I agree. It’s time to address the crisis in our courts. It’s time to confirm these judges.

Holder’s reference to Justice Kennedy came from an article in the Los Angeles Times about the increasingly politicized confirmation process, and how the battles over nominees has “spread like a virus” from the appeals courts to the district courts, according to one observer. Here’s the entire passage pertaining to Justice Kennedy:

Supreme Court Justice Anthony M. Kennedy, on hand for the 9th Circuit retreat, took note of the confirmation conflicts without assigning guilt to either political faction.

“It’s important for the public to understand that the excellence of the federal judiciary is at risk,” Kennedy said. “If judicial excellence is cast upon a sea of congressional indifference, the rule of law is imperiled.”

Holder’s piece also mentions Albert Diaz, the North Carolina judge up for a seat on the U.S. Court of Appeals for the 4th Circuit, who was nominated by Obama in November, passed (unanimously) out of committee in January, and, as I noted last week, now holds the dubious distinction of having the longest active wait for a confirmation vote.

In other confirmation news, over on, Dahlia Lithwick and Carl Tobias, a law professor at the University of Richmond and a friend of Sustained Outrage, took “one last crack at scaring your pants off with some strictly nonpartisan facts about the dangers of judicial vacancies” in their article “Vacant Stares: Why don’t Americans worry about how an understaffed federal bench is hazardous to their health?”

And the Alliance for Justice published a report yesterday that focused on judicial emergencies, noting that almost half (48) of the 103 current openings have been declared by the Administrative Office of the U.S. Courts. The 4th Circuit opening that Diaz has been nominated to is one of those emergencies, which means that West Virginia, as part of the 4th Circuit, is among the 30 states affected.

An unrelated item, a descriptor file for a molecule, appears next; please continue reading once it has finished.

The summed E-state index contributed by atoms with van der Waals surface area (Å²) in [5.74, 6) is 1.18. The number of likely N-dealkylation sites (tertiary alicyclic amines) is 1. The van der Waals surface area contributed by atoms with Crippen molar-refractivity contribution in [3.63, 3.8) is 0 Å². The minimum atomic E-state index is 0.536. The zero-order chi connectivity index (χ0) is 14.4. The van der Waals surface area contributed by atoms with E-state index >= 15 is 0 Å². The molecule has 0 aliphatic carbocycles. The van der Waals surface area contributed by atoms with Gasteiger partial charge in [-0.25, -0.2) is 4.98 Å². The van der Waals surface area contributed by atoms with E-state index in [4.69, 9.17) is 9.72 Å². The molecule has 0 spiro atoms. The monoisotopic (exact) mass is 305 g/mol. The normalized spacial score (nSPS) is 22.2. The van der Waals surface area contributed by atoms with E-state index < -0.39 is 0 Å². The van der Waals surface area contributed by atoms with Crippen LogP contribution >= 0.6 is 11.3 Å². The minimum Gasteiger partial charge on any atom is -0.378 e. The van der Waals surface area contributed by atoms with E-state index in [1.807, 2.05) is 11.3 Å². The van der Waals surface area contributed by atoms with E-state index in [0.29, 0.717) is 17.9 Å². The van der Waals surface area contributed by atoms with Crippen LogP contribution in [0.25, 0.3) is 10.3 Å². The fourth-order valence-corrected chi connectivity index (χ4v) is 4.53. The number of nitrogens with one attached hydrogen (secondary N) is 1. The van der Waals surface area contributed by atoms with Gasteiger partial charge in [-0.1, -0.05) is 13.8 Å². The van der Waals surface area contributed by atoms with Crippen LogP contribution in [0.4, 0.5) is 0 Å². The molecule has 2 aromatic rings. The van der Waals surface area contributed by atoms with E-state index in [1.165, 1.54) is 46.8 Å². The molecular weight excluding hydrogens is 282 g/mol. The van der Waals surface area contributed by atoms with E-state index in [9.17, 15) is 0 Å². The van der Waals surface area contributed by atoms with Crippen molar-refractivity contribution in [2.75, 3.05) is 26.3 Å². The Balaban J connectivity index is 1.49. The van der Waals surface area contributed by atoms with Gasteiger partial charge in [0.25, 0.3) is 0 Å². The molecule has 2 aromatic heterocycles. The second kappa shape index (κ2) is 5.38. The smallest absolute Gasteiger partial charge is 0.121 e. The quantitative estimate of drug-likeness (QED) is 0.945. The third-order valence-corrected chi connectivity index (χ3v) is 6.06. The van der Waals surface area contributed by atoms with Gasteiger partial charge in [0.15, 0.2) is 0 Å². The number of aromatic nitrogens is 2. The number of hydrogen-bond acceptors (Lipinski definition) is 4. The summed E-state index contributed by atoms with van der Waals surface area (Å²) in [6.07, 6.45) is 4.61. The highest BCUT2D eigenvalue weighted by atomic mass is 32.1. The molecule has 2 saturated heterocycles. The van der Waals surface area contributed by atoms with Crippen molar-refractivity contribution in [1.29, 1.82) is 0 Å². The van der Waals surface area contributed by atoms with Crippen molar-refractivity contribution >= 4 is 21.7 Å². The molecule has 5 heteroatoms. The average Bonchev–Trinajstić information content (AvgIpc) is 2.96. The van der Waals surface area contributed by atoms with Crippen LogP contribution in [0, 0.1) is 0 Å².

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The state Supreme Court this morning issued a significant decision that overturns a Jefferson County ruling that had threatened to significantly narrow the scope of West Virginia’s public records disclosure law.

Justice Menis Ketchum delivered the court’s opinion, which is posted here.

In one key point of law, the court found:

Under the West Virginia Freedom of Information Act (FOIA), W.Va. Code, 29B-1-1, et seq., a “public record” includes any writing in the possession of a public body that relates to the conduct of the public’s business which is not specifically exempt from disclosure by W.Va. Code, 29B-1-4, even though the writing was not prepared by, on behalf of, or at the request of, the public body.

Recall from previous posts (see here, here and here) that Jefferson Circuit Judge David Sanders had ruled that The Shepherdstown Observer could not obtain copies of referendum petitions because the petitions were not created by the local government.

But justices concluded otherwise:

To adopt the position of the Clerk, the Legislature’s definition of “public record” would need to read: “’Public record’ means any writing . . ..” The Clerk’s suggested definition of a public record would severely limit the scope of the Act and the right of every person to “inspect or copy any public record of a public body in this state.” W.Va. Code, 29B-1-3(1) [1992]. It is obvious that the Legislature did not intend such a restrictive interpretation, and meant for the word “includes” to be given its common, ordinary and accepted meaning, which is that of a word of enlargement. Davis Memorial Hospital, 222 W.Va. at 684, 671 S.E.2d at 689 (“[t]he term ‘includ[es]’ in a statute is to be dealt with as a word of enlargement”).

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West Virginia’s Supreme Court is scheduled tomorrow to hear an important case over the future of our state parks. Justices will consider an appeal of the June 2009 ruling by Logan Circuit Judge Roger Perry to allow natural gas drilling in Chief Logan State Park.

We’ve covered this issue before here, here, here and here, and also noted that this may be part of a larger push for more gas drilling on West Virginia’s public lands.

At tomorrow’s argument, the state Department of Environmental Protection will ask the justices to overturn Perry’s ruling, which itself overturned an earlier decision by DEP to deny drilling permits sought by Cabot Oil and Gas.  In December 2007, then-DEP Secretary Stephanie Timmermeyer turned down Cabot’s applications, citing a section of state law that prohibits mineral extraction in state parks.